Glycerol is backbone structure and important component of triglycerides and of phospholipids.  When the body uses stored fat as a source of energy, glycerol and fatty acids are released into the bloodstream. The glycerol component can be converted to glucose by the liver and provide energy for cellular metabolism.

Glycerol can also be seperated as an individual molecule, and is used in many healthcare produts such as soap, cosmetics products, creams and foods. One unique property of glycerol is that it absorbs water.  More recently, Glycerol has been used in most of the high protein bars on the market. Why you ask? Because although glycerol is technically a compound within the lipid classification, it has the Caloric equivelent of a Carbohydrate (4 Kcal) and Glycerol is about 60% as sweet as sucrose and is used to sweeten as well as to add a chewy texture or “mouth feel” to foods. Also, manufactures of these bars realized that since it is not a carbohydrate, it did not have to be listed in the nutritional information panel. Therefore, a bar’s nutrition label may indicate that there are only eight or ten grams of carbohydrates. This would deceptively be true. However the other thirty grams, would be glycerol.

Most bars on the market no longer deceptively do this. Many people have realized it, and the change has been made. There is now a listing stating that the product contains glycerol. If it is not listed how much is in the product, just add up the ingredients:


280 Kcal : 30 g Protein, 9 g Carbs, 8g Fat.

30 g protein = 120 Calories, 9 g Carbs = 36 Calories, 8 g Fat = 72 Calories =  228 Calories. Therefore, there is a 52 Calorie difference of what is indicated. As I have stated, Glycerol contains four Calories per Gram like Carbs and Protein. This product would essentially have 13 grams of glycerol.

I hope this illustration makes fats easier to understand:


Triglycerides  (Fats and oils)

  • Glycerol
  • Fatty Acids
  • Saturated
  • Monounsaturated
  • Polyunsaturated
    • Omega-6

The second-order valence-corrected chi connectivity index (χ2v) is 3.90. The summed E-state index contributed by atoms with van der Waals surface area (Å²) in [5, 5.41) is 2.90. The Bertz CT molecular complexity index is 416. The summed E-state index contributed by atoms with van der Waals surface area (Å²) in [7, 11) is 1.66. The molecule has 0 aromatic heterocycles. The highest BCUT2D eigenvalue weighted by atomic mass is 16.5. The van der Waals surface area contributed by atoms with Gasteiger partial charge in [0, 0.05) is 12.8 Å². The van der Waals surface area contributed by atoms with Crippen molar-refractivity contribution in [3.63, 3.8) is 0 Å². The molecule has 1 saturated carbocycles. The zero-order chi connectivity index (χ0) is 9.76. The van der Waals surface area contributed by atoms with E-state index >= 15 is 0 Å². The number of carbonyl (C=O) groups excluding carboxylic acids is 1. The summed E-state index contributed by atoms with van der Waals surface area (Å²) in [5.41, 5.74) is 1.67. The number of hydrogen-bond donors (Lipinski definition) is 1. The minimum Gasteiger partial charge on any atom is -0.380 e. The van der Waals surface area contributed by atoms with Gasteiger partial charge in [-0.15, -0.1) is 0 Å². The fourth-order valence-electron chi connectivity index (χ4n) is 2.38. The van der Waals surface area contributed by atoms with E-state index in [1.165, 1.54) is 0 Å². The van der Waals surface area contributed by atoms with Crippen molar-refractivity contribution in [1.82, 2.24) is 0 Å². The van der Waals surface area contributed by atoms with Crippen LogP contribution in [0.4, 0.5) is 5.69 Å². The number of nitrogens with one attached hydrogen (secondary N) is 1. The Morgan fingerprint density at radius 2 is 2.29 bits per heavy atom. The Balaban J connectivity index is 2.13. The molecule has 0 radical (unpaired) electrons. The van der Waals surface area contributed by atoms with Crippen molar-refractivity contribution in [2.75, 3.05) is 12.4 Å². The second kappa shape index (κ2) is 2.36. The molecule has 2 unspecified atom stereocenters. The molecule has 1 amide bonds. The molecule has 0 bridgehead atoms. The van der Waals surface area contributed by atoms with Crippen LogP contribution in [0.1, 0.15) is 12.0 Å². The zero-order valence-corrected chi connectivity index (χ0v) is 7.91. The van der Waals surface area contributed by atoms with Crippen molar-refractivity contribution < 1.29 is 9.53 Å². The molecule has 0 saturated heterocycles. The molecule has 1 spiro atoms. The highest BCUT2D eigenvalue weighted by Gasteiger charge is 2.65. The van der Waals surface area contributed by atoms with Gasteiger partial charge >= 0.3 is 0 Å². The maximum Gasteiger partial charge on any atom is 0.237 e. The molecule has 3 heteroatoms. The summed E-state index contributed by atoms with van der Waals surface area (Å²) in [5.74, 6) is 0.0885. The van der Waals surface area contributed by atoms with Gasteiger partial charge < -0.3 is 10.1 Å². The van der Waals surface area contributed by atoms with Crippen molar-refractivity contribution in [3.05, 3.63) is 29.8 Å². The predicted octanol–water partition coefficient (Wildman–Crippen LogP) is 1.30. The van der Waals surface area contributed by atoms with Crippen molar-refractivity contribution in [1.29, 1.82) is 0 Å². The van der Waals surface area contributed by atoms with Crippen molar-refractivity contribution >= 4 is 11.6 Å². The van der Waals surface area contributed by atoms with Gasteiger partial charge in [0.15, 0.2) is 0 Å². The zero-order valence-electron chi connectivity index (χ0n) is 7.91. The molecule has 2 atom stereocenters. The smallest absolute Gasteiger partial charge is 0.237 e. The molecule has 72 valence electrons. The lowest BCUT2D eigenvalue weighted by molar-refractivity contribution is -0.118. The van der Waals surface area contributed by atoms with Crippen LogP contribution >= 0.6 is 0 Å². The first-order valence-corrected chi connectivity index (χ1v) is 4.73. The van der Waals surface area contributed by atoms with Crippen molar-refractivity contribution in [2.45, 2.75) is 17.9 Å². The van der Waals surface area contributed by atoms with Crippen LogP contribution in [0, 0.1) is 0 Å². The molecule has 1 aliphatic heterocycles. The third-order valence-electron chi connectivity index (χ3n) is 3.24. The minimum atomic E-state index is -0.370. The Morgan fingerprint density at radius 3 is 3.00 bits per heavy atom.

• Omega-3

Phospholipids  Sterols (Cholesterol)


Because sometimes no matter how much will power you may have, you may  want those tempting snack foods such as chips, ice cream, and other desserts, there has been a golden opportunity for companies to develop fat substitutes.  How attractive would this be to you to be able to eat these foods without consuming all the fat that is with them?

The idea behind these products is to reduce the fat and calories while maintaining the texture and taste. As promising as that may sound, it is not without controversy and concern. Is anything in this world ever?  The question is what effect can these products have on the gastrointestinal tract and can they interfere with the absorption of vital nutrients.

One fat substitute that is used in many products is called Olestra. Olestra is a synthetic chemical combination of sucrose and fatty acids that provides no calories or fat because it is indigestible by the body. The sucrose replaces the Glycerol portion of the fatty acid.

Whenever fat substitutes are used in a product, there is usually a caution that reads,” may cause abdominal cramping, or possible anal leakage”. Hmmm, this sounds intriguing huh?  What is messy underwear for five hundred Alex? I have a friend that would eat these products all the time, and it never seemed to bother him. A bunch of us that would hang out together even dared him to eat a whole bag of chips containing Olestra, but still he handled it well. I also know other people who were extremely sensitive to these products and it bothers their stomach to eat even a small amount.

Superhero Checkpoint: Fitness Goals

October 4, 2012 by Kendra

Since I’ve been pretty good about sticking to my fitness journey and starting to notice some results, I’ve started thinking about fitness goals.  What are mine, and/or what should they be?  Obviously, my ultimate goal is to transform into a superhero, but we’ve already covered what that really means. I don’t expect to magically grow a silk cape and shiny boots (not that it wouldn’t be really neat.)